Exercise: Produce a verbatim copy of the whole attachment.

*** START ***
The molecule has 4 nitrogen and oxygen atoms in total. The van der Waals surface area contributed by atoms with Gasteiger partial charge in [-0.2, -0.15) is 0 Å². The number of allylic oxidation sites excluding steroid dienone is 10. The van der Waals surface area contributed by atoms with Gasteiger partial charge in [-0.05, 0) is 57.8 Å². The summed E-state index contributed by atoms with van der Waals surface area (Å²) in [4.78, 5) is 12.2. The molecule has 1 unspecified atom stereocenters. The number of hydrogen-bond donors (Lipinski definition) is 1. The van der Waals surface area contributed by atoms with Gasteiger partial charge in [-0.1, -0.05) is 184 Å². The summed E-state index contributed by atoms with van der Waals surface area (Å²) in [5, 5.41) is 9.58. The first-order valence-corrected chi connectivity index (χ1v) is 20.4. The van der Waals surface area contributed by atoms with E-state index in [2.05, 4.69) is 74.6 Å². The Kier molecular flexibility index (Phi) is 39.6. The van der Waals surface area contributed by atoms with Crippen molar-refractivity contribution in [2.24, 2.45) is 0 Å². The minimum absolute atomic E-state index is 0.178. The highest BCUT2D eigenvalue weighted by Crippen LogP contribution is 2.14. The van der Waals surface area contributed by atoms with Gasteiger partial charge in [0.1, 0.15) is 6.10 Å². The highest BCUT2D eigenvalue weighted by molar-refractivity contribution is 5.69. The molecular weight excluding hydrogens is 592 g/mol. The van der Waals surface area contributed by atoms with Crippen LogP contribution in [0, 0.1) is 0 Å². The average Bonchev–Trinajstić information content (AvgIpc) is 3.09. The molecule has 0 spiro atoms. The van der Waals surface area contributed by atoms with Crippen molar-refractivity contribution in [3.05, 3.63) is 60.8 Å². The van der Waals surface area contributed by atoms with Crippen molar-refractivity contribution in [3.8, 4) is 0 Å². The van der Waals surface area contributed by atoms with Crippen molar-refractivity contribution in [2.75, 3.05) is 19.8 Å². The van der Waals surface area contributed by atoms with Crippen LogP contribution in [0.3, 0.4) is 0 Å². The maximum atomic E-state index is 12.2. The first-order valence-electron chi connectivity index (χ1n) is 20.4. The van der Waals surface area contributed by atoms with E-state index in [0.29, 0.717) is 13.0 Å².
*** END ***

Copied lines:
The molecule has 4 nitrogen and oxygen atoms in total. The van der Waals surface area contributed by atoms with Gasteiger partial charge in [-0.2, -0.15) is 0 Å². The number of allylic oxidation sites excluding steroid dienone is 10. The van der Waals surface area contributed by atoms with Gasteiger partial charge in [-0.05, 0) is 57.8 Å². The summed E-state index contributed by atoms with van der Waals surface area (Å²) in [4.78, 5) is 12.2. The molecule has 1 unspecified atom stereocenters. The number of hydrogen-bond donors (Lipinski definition) is 1. The van der Waals surface area contributed by atoms with Gasteiger partial charge in [-0.1, -0.05) is 184 Å². The summed E-state index contributed by atoms with van der Waals surface area (Å²) in [5, 5.41) is 9.58. The first-order valence-corrected chi connectivity index (χ1v) is 20.4. The van der Waals surface area contributed by atoms with E-state index in [2.05, 4.69) is 74.6 Å². The Kier molecular flexibility index (Phi) is 39.6. The van der Waals surface area contributed by atoms with Crippen molar-refractivity contribution in [2.24, 2.45) is 0 Å². The minimum absolute atomic E-state index is 0.178. The highest BCUT2D eigenvalue weighted by Crippen LogP contribution is 2.14. The van der Waals surface area contributed by atoms with Gasteiger partial charge in [0.1, 0.15) is 6.10 Å². The highest BCUT2D eigenvalue weighted by molar-refractivity contribution is 5.69. The molecular weight excluding hydrogens is 592 g/mol. The van der Waals surface area contributed by atoms with Crippen LogP contribution in [0, 0.1) is 0 Å². The average Bonchev–Trinajstić information content (AvgIpc) is 3.09. The molecule has 0 spiro atoms. The van der Waals surface area contributed by atoms with Crippen molar-refractivity contribution in [3.05, 3.63) is 60.8 Å². The van der Waals surface area contributed by atoms with Crippen molar-refractivity contribution in [3.8, 4) is 0 Å². The van der Waals surface area contributed by atoms with Crippen molar-refractivity contribution in [2.75, 3.05) is 19.8 Å². The van der Waals surface area contributed by atoms with Crippen LogP contribution in [0.3, 0.4) is 0 Å². The maximum atomic E-state index is 12.2. The first-order valence-electron chi connectivity index (χ1n) is 20.4. The van der Waals surface area contributed by atoms with E-state index in [0.29, 0.717) is 13.0 Å².